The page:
The Quickening Maze

The Quickening Maze

Book - 2009
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Based on real events in Epping Forest on the edge of London around 1840, The Quickening Maze centres on the first incarceration of the great nature poet John Clare. After years struggling with alcohol, critical neglect and depression, Clare finds himself in High Beach Private Asylum - an institution run on reformist principles which would later become known as occupational therapy. At the same time another poet, the young Alfred Tennyson, moves nearby and becomes entangled in the life and catastrophic schemes of the asylum's owner, the peculiar, charismatic Dr Matthew Allen.

For John Clare, a man who had grown up steeped in the freedoms and exhilarations of nature, who thought 'the edge of the world was a day's walk away', a locked door is a kind of death. This intensely lyrical novel describes his vertiginous fall, through hallucinatory episodes of insanity and dissolving identity, towards his final madness.

Historically accurate, but brilliantly imagined, the closed world of High Beach and its various inmates - the doctor, his lonely daughter in love with Tennyson, the brutish staff and John Clare himself - are brought vividly to life. Outside the walls is Nature, and Clare's paradise: the birds and animals, the gypsies living in the forest; his dream of home, of redemption, of escape. Rapturous yet precise, exquisitely written, rich in character and detail, this is a remarkable and deeply affecting book: a visionary novel which contains a world.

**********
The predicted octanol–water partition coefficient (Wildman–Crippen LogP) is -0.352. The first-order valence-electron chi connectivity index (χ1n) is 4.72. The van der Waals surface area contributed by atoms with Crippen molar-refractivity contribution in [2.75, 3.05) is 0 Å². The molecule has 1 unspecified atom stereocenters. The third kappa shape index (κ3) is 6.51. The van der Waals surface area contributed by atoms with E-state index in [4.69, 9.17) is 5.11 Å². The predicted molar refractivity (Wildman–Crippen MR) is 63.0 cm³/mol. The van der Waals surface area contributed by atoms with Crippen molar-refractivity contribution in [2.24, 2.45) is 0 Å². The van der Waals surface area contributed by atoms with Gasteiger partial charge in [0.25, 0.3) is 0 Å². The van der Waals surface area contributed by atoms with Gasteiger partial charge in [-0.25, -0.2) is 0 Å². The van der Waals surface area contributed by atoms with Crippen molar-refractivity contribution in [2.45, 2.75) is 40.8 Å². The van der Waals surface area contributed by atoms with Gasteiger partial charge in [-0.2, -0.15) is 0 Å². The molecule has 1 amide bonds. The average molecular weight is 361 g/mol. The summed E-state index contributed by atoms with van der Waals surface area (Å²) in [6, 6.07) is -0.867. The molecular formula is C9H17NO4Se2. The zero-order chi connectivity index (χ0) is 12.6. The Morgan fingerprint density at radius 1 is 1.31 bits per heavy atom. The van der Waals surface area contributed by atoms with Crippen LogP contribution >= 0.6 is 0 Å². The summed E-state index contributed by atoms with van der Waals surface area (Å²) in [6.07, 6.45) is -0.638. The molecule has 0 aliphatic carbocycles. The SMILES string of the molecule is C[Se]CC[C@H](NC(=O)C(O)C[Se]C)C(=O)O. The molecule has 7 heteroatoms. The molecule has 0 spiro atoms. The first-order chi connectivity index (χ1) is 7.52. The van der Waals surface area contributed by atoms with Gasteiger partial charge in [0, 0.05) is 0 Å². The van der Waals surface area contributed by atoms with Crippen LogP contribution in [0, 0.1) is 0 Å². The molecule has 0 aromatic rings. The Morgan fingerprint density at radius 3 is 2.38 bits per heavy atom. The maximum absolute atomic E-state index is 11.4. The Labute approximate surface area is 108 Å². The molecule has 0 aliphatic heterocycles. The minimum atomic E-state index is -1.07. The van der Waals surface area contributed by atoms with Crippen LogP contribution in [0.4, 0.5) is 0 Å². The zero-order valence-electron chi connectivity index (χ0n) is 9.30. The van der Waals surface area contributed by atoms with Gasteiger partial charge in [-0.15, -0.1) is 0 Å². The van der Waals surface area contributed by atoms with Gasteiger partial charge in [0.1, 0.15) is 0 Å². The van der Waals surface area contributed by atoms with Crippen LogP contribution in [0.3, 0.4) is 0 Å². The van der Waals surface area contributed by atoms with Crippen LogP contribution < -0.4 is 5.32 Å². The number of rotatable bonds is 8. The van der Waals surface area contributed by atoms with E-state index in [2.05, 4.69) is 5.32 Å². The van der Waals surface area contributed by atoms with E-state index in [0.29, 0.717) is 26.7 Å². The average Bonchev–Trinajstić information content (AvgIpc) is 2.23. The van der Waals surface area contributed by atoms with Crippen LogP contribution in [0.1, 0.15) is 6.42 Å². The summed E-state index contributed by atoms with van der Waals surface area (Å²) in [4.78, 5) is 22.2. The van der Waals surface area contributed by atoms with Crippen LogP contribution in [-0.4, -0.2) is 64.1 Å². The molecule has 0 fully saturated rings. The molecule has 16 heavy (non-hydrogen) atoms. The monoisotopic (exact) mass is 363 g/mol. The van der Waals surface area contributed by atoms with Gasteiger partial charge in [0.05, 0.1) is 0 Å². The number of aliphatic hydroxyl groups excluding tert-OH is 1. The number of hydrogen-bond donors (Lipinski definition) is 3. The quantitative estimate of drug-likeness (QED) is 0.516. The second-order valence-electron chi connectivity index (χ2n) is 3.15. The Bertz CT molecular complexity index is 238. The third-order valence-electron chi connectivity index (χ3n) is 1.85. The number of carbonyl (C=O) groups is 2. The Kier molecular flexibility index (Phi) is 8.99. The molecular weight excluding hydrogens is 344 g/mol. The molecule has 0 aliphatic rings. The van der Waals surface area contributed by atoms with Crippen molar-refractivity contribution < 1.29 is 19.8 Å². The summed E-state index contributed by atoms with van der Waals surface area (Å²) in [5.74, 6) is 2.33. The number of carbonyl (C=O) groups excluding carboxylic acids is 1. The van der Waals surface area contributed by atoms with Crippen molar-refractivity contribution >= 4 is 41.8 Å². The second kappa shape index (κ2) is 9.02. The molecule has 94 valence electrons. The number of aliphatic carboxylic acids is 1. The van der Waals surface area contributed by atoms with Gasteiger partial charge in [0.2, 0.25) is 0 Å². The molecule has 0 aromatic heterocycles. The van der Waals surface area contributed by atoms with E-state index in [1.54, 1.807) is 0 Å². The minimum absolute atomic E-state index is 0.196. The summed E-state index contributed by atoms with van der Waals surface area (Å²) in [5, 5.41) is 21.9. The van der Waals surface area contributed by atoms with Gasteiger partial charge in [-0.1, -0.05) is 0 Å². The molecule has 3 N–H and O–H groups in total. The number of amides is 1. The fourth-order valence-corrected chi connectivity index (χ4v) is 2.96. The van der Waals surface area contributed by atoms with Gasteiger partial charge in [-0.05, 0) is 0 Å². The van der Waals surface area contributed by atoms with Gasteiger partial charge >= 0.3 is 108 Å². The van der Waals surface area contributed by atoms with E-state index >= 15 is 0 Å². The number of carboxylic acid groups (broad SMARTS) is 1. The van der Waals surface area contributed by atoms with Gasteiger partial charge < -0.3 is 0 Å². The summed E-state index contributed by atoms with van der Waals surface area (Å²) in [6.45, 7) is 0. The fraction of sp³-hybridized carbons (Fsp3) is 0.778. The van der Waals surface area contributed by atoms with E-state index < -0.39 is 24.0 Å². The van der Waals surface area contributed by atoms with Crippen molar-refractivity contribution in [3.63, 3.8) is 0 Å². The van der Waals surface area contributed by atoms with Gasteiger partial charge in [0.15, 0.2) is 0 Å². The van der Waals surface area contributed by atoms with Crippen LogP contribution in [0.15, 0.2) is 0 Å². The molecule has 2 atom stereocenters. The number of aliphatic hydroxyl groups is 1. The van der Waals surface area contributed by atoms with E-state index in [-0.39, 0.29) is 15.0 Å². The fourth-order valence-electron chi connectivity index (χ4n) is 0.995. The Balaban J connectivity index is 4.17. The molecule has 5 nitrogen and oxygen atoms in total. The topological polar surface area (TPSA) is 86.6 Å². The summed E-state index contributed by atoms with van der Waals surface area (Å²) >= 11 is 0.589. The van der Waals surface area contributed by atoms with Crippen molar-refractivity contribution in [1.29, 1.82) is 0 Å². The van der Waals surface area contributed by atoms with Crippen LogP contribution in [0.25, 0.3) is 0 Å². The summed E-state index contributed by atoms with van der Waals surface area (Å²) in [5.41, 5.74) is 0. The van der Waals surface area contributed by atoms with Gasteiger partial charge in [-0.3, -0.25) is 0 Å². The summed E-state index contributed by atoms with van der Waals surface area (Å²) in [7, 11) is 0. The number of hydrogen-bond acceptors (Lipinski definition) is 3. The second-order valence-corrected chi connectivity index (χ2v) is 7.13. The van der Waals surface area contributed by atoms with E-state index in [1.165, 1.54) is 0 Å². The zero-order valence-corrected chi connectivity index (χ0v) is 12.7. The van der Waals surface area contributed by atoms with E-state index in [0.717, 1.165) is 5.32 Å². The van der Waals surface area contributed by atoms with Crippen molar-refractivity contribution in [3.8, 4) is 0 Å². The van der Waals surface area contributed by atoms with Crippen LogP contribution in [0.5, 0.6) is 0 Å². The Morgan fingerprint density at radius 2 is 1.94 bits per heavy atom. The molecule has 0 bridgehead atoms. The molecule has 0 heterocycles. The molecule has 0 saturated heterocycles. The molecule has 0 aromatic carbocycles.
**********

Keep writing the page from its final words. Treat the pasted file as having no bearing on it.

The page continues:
Publisher: Toronto : Vintage Canada, c2009
ISBN: 9780307399106
Branch Call Number: FOULDS
Characteristics: 258 p. ; 21 cm

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uncommonreader
Jul 27, 2012

This book was obviously written by a poet. It is post-modern narrative fragments about the nature poet, John Clare, set in 1840. Clare is in a private asylum run by Matthew Allen, with Tennyson a nearby character. It rang true somehow.

patienceandfortitude Feb 22, 2012

Very interesting and well written. A historical novel, with some characters who are caught up in madness, others who are trapped in pride and the young who are searching for a meaningful life. The narrative jumps from person to person, which can be confusing at times. It is also unclear what is real and what is madness, but that is part of what makes the book interesting.

debwalker Dec 08, 2010

An intricate homage to two nineteenth-century poets.

l
lisahiggs
May 17, 2010

This book went pretty quickly, but not to the benefit of the story.

Like a broken record player that alternately skips and speeds up, the narrative jerks around and doesn’t spend enough time dancing with each character. The time it does spend is often to an unfamiliar song that I can’t catch the tune of, but want to.

I liked the portrayal of Tennyson, even without knowing much about him to begin with. His was a portrayal that was served well by the skipping needle of the narrative because when it landed on him the song was deep and evocative and the mystery was appropriate. For the characters that aren’t famously historical, this approach just didn’t give me enough time to get to know them or figure out what was going on with a lot of them before the mad dance abruptly stopped.

m
macierules
Dec 25, 2009

I enjoy discovering new authors (to me) by reading selections from the Booker lists. A melancholic poetic book set in a mental asylum in Victorian England. Shortlisted in 2009.

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